cations is inappropriate. An exception is acarbose, which has a role in management of both type 1 and type 2 diabetes.

DISEASE CLASSIFICATION IN CATS Although knowing the type of DM can direct the choice of therapy, distinguishing between the two types in cats tends to be difficult. As in humans, intravenous administration of glucose or glucagon in cats produces immediate and delayed phases of insulin secretion, and an abnormality in this response has been reported to differentiate the types of primary feline DM. In a study by O’Brien and colleagues,8 9 of 16 nondiabetic cats were judged to be glucose intolerant on the basis of abnormal glucose clearance after administration of a large dose of glucose, and the insulin response seen in three of these cats mimicked the pattern seen in early human type 2 DM. Insulin secretion of seven diabetic cats in the same study8 resembled that which occurs in advanced type 2 DM in humans. However, in a study by Kirk and colleagues,9 which used intravenous glucagon, 7 of 30 (23%) diabetic cats had insulin responses consistent with type 2 DM and the remaining 23 cats (77%) were classified with type 1 DM. The results of Kirk and coworkers’ study9 imply that oral hypoglycemic agents would not be helpful in most cats, whereas the results of O’Brien and coworkers’ study8 suggest that they would. This paradox demonstrates the difficulty in distinguishing between the two types of DM in cats. Variation of results in intravenous glucose tolerance tests among individual cats suggests that glucose or glucagon tolerance test results in a single cat must be interpreted with caution.10 Furthermore, classifying cats on the basis of these results may be inaccurate because of the tendency to overestimate the true incidence of type 1 DM. Prolonged hyperglycemia in itself diminishes the secretory capacity of pancreatic islet beta cells, thereby mimicking type 1 DM—an effect referred to as glucose toxicity.11 In other words, the inability to secrete insulin, which is the basis for classifying these cats as having type 1 DM, may actually be caused by type 2 DM. Histologic findings consistent with type 1 DM have been observed in diabetic cats, suggesting that this form of disease does exist.7,12,13 Although some authors believe that type 2 DM is by far the more common,6 the true incidence remains unknown. Type 2 DM is vastly more common than is type 1 DM in humans, and oral hypoglycemic agents with or without insulin are used for treatment. Accordingly, owners expect the same for their cats. Although type 2 diabetes is probably also the more common form in cats, glucose toxicity may be a more significant problem in cats because the diabetic state may be undetected for a longer period.14 Pa-

TYPE 1 VS. TYPE 2 DIABETES I GLUCOSE INTOLERANCE I GLUCOSE TOXICITY

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tients with advanced type 2 DM and glucose toxicity, a situation that is probable for most diabetic cats, have lost the ability to secrete insulin and are likely to require insulin therapy. Conversely, reversal of glucose toxicity may eliminate the diabetic state in some cats.2,3,15 Control of blood glucose may allow beta cells to regain insulin secretory capacity, and therapy with insulin or oral hypoglycemics can be discontinued, at least temporarily. Type 3 (secondary) DM is an uncommon form that results from insulin resistance or beta-cell loss from an unrelated disease process, such as hyperadrenocorticism or acromegaly.6 Resolution of the primary disease process also eliminates type 3 DM unless it has advanced beyond the early stages.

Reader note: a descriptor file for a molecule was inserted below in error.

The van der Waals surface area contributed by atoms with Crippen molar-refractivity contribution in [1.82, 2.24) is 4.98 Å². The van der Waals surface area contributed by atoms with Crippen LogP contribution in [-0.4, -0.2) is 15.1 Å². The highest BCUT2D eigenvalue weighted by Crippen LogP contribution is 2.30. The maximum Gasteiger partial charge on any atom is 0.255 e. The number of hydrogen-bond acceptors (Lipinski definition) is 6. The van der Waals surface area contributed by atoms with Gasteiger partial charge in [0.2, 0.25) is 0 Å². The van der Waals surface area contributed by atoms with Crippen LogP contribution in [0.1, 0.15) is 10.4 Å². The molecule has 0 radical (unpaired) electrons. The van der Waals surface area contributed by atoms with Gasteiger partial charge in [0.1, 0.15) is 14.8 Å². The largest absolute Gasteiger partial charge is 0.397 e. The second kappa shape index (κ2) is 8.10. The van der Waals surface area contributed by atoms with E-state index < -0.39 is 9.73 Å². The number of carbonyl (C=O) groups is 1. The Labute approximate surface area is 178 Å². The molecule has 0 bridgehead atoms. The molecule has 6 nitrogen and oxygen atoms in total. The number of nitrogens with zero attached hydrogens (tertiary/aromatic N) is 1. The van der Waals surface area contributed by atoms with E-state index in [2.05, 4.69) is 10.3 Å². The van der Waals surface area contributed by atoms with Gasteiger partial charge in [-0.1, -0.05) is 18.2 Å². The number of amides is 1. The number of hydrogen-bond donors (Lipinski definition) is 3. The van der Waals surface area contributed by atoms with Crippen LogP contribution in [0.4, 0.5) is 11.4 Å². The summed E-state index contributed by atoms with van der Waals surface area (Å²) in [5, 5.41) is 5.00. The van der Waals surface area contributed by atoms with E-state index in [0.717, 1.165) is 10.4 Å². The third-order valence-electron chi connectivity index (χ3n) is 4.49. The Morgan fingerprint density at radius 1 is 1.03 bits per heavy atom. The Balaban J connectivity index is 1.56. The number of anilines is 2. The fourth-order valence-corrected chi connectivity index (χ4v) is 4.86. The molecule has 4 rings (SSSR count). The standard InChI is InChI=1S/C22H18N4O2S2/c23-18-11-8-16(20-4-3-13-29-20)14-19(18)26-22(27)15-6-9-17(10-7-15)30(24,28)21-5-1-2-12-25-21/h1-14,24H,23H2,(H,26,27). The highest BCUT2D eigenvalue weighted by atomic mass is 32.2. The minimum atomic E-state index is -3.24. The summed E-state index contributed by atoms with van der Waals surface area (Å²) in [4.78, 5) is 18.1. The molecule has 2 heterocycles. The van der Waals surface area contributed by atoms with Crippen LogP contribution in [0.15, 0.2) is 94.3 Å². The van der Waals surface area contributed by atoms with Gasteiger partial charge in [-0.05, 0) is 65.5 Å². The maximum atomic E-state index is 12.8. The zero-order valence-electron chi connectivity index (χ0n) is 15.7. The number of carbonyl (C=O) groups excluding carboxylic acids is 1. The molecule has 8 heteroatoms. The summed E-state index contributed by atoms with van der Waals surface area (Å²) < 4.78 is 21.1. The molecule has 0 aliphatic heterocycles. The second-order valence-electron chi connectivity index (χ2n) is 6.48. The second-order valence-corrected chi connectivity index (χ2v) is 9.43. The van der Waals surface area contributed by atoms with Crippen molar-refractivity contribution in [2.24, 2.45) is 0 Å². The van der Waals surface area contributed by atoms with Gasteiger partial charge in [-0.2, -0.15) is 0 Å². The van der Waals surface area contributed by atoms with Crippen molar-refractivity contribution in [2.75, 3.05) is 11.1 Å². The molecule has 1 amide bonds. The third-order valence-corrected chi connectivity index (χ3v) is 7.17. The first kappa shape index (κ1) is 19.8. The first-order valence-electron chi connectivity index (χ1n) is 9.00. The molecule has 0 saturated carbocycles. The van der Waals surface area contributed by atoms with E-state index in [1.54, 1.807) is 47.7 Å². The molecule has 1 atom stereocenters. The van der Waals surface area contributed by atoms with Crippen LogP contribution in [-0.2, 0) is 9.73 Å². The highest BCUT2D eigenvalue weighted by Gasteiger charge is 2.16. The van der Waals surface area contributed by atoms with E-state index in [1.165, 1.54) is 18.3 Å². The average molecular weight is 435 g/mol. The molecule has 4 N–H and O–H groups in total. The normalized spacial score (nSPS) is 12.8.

THERAPY Diet Appropriate dietary therapy is essential for diabetic control and should be directed at correcting obesity, maintaining consistency in the timing and caloric content of meals, coordinating with the physiologic effects of administered insulin, minimizing postprandial fluctuations in blood glucose, and preventing or managing concurrent diseases or diabetic complications.16,17 Dry and/or canned foods can be used. Soft, moist foods should be avoided because they contain simple carbohydrates that are rapidly absorbed from the gastrointestinal tract, resulting in a rapid postprandial rise in blood glucose.18 Calories Obesity and malnutrition can lead to insulin resistance, and malnutrition can lead to diminished insulin secretion.19,20 Because these effects can be reversed after body weight abnormalities have been corrected, achieving and maintaining ideal body weight are crucial. For maintenance, cats need 60 to 70 kcal/kg/day.17 If a patient is overweight, caloric intake should be restricted to 70% to 75% of calculated energy needs. Underweight patients should be fed at the maintenance level for ideal body weight. A high-calorie food may also be fed on a short-term basis. Weight change should occur gradually, and blood glucose concentrations must be monitored throughout periods of weight gain or loss because insulin requirements may change. Once ideal body weight has been achieved, maintenance is initiated by feeding the amount calculated to provide maintenance energy requirements. An animal’s weight should be monitored periodically to ensure that it is stable and caloric requirements are being met. The amount fed can be changed accordingly.17 Fiber The role of dietary fiber in diabetic cats is controver-